A quick, efficient way to spot normal chest x-rays

Sunday, December 1 | 1:00 p.m.-1:30 p.m. | AI261-SD-SUB2 | Lakeside, AI Community, Station 2
Are you looking for an efficient way to identify normal chest x-rays with high sensitivity, save your radiologists time, and expedite the generation of reports? The findings from this study could help.

Dr. Vidur Mahajan, associate director of Mahajan Imaging in New Delhi, will present results from a deep-learning model that uses a single algorithm to automate the reading of normal chest x-rays and virtually eliminate the drudgery of second reads.

The deep-learning model was trained on approximately 250,000 chest x-rays from CheXpert, an artificial intelligence (AI) model developed by the Stanford University Machine Learning Group, along with some 50,000 chest x-rays from a U.S. National Institutes of Health (NIH) dataset.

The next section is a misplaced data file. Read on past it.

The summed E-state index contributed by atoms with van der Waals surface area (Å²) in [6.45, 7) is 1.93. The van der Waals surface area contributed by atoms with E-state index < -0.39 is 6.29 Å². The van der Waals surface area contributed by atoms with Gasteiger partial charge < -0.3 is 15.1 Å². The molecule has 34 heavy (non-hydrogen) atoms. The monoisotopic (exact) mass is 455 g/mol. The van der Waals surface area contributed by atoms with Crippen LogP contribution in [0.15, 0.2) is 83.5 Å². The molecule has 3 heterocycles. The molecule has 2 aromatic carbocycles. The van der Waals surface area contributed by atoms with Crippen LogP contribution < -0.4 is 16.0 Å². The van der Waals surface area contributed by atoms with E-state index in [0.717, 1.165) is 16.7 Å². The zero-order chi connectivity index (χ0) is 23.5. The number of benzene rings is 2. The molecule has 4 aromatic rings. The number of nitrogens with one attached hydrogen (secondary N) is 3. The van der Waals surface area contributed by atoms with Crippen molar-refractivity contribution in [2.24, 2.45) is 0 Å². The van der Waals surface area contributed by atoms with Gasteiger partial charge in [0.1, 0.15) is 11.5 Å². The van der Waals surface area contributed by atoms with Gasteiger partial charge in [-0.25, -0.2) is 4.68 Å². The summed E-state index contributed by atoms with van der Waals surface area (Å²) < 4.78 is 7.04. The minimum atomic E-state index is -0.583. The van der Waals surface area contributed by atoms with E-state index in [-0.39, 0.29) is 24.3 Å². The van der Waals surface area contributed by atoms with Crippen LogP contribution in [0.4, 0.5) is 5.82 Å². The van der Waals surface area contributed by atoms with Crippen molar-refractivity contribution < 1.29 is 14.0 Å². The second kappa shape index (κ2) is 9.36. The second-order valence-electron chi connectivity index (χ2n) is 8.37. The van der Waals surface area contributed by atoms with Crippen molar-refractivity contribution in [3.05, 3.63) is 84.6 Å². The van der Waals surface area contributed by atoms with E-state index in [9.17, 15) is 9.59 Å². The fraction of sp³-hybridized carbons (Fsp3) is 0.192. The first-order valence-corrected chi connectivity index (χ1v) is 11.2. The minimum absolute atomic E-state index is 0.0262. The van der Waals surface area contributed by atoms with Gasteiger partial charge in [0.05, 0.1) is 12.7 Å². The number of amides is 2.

The algorithm was tested on three datasets that included a total of approximately 4,000 cases. Two of the datasets came from three outpatient imaging centers and three hospital imaging departments; the third dataset was used to validate the AI model.

Using a sensitivity threshold of 97%, specificity of the first set of chest x-rays ranged from 2% to 41% among the three datasets. After tuning the first set of chest x-rays with a single reference image from the NIH chest x-rays, specificity increased to 29% to 63%.

Based on the "drastic improvement in results," the deep-learning model can be generalized across equipment and institutions by using a "single reference image to tune the functioning of the model, hence showing potential to improve the functioning of deep-learning algorithms in general," the researchers concluded in their abstract.

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